The word ‘passionate’ is an understatement when it comes to describing Helen Edwards, and what she does for the Type 1 community
Helen is unique. Not only is she a qualified social worker who works in mental health, but she is also a diabetes counsellor, providing free online diabetes counselling as well as many other diabetes support programs. She also happens to have type 1.
“In 1979, when I was 12 years old, I was diagnosed with type 1 but I didn’t want to be associated with diabetes in anyway at all”, Helen says. “By the time I was in my early twenties, I felt settled with it, and by 30, I started to look for other people with type 1. I couldn’t find anything except for the Type 1 Diabetes Network”, she recalls.
As a result, Helen decided she needed to start something herself. “It was the time the internet started to emerge, and I thought it would be a great way to reach a large group of people.” So in February 2002, Helen left her job to launch Diabetes Counselling Online (DCO), and has never looked back.
At first, Helen had no funding, resourcing DCO with her own money. She also worked hard at establishing herself in the diabetes world, including undertaking the approved diabetes educator course at Flinders University in South Australia six years ago.
Between 2004 and 2009, DCO received some funding from Diabetes Australia, through NDSS, to become a self-sufficient not-for-profit organisation. Now, DCO mostly survives through grants, although Helen does need to dip into her pockets to continue her work. Besides Helen, no one else in Australia is providing online counselling for people with diabetes. That’s why she feels so passionate about continuing the work that she does
Of the people she counsels, 50-60% have type 1 diabetes. Helen says the best thing about what she does is that she feels “rewarded each time a person says ‘thank you, that’s really made a difference to my life'”. Because she has the insider knowledge, she feels she offers something extra by being able to connect to the person. In fact, that’s the other aspect she enjoys: “connecting with other type 1-ers, and relating the same experiences with them”.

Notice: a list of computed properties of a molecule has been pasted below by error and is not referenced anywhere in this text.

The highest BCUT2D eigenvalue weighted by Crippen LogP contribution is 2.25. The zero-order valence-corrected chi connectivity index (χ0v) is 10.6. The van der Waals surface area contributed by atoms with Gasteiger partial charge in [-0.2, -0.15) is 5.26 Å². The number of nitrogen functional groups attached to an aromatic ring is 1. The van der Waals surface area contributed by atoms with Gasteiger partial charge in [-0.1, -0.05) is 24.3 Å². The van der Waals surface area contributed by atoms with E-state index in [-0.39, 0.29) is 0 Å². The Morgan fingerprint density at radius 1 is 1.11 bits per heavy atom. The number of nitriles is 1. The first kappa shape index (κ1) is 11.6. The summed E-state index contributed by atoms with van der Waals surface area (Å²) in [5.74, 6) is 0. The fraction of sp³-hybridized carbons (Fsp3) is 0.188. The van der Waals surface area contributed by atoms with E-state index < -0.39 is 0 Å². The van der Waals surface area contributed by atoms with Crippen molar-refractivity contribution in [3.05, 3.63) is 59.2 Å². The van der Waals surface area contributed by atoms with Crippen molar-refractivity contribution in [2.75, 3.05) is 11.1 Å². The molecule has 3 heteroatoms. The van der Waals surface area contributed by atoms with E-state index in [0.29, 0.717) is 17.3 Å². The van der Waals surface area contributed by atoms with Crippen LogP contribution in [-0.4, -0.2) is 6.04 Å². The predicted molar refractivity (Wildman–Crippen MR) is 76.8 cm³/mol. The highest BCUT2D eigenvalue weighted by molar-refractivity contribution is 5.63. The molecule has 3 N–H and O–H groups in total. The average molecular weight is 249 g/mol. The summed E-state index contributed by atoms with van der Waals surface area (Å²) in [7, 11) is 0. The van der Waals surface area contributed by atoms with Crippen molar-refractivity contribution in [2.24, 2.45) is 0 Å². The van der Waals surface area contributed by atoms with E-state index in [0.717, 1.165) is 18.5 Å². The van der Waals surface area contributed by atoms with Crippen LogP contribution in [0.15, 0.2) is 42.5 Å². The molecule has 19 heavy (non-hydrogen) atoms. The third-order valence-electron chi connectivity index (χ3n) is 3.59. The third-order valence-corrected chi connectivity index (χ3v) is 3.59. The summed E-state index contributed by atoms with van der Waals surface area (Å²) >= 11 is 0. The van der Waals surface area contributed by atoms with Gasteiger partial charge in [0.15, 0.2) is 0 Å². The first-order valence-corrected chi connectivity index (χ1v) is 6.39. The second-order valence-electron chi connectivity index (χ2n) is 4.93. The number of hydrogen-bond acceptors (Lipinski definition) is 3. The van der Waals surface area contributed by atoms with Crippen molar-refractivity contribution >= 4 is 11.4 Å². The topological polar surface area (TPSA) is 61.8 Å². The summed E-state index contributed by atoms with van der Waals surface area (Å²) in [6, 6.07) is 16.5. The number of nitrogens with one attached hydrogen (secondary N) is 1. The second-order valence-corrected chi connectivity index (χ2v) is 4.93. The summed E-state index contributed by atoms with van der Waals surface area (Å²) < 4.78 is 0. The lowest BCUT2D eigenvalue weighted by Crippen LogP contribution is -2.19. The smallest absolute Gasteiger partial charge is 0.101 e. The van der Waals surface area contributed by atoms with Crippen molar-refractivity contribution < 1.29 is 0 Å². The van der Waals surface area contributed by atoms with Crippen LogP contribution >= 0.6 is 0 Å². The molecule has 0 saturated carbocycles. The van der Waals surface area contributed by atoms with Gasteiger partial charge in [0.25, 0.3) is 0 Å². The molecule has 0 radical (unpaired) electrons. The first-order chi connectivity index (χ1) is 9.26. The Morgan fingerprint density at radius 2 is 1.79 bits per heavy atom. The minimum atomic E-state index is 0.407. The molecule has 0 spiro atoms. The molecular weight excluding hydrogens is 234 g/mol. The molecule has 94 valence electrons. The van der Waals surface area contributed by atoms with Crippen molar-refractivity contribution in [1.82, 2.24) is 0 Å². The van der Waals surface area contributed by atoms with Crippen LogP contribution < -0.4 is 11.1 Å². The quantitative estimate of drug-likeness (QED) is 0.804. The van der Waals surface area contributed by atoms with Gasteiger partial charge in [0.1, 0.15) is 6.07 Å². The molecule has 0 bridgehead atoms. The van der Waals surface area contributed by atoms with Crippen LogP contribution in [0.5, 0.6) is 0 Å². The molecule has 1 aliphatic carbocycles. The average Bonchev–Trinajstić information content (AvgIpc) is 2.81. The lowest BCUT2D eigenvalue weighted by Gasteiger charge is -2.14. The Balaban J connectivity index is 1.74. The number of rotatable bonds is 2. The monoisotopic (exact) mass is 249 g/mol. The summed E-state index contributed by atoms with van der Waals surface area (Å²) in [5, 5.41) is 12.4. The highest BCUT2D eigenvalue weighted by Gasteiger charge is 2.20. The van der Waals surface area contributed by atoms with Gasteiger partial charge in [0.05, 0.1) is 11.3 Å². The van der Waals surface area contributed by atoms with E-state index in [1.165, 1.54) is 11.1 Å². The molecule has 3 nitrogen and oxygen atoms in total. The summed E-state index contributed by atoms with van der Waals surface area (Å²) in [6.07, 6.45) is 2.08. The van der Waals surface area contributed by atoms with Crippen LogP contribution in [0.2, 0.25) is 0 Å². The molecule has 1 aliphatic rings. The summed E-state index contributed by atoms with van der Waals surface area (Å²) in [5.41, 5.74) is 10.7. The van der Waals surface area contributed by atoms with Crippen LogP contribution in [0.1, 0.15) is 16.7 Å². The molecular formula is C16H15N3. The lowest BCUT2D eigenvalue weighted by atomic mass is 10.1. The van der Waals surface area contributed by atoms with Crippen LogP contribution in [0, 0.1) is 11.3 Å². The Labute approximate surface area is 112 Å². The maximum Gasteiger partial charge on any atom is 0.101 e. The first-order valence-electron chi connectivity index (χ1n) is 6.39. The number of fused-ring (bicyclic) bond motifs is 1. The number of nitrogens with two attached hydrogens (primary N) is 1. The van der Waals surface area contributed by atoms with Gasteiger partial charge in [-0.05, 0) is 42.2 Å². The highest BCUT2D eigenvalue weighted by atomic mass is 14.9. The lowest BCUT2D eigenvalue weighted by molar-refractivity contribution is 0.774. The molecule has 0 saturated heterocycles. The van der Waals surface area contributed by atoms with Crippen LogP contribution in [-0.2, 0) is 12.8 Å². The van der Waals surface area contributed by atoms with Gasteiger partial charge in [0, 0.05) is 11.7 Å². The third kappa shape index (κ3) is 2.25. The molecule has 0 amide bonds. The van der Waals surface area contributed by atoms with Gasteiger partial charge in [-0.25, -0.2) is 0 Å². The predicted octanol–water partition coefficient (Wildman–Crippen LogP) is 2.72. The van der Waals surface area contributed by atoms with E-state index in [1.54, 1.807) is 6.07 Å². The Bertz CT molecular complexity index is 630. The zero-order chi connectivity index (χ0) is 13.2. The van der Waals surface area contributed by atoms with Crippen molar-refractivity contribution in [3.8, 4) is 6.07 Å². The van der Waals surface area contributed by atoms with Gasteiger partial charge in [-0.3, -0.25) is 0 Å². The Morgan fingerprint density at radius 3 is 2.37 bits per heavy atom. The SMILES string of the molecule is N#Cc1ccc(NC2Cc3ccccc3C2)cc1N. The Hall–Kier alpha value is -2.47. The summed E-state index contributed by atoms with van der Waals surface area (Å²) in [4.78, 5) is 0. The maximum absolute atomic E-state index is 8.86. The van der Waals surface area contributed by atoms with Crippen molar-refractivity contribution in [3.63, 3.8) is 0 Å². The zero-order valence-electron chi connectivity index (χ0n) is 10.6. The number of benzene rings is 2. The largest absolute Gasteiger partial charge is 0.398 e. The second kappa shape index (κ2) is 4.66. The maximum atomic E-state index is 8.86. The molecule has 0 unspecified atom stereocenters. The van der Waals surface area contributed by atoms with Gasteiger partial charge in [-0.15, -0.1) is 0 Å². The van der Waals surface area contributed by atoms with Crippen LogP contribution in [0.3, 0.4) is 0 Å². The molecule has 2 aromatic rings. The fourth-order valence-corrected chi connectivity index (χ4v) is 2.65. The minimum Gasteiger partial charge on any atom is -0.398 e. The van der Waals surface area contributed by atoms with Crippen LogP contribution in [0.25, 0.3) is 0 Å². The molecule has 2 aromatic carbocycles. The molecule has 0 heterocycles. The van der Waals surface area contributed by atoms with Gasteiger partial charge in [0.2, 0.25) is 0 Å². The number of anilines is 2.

One of the main issues for Helen has been the minimal funding. “I’d like to be able to pay my counsellors and myself a reasonable income. The biggest frustration is not being able to respond to people quickly because I don’t have enough resources to employ more counsellors.” But this hasn’t stopped Helen from initiating new projects. She has started to provide face-to-face health counselling (to help fund her diabetes work), diabetes wellbeing retreats , diabetes & pregnancy pamper day spas , and an online information service for parents who have diabetes themselves.
Because her work is mainly online, Helen says, “my life does revolve around the computer”. But she does take time out for herself. “Spending time with the family, pottering around with the kids, music, painting, art”, are the other things Helen enjoys when she’s not working.
On winning the Seed award – Helen is chuffed, and so excited! She has won other awards, but says, “The Seed award is the best because it’s a recognition by peers and people living with type 1, otherwise you’ll never find out what impact you’re making.”
“Life is short,” she continues, “you gotta love life by doing things for other people.”
Helen is truly a special individual in the type 1 community, and we’d like to congratulate her on winning the 2011 Seed award. Well done, Helen!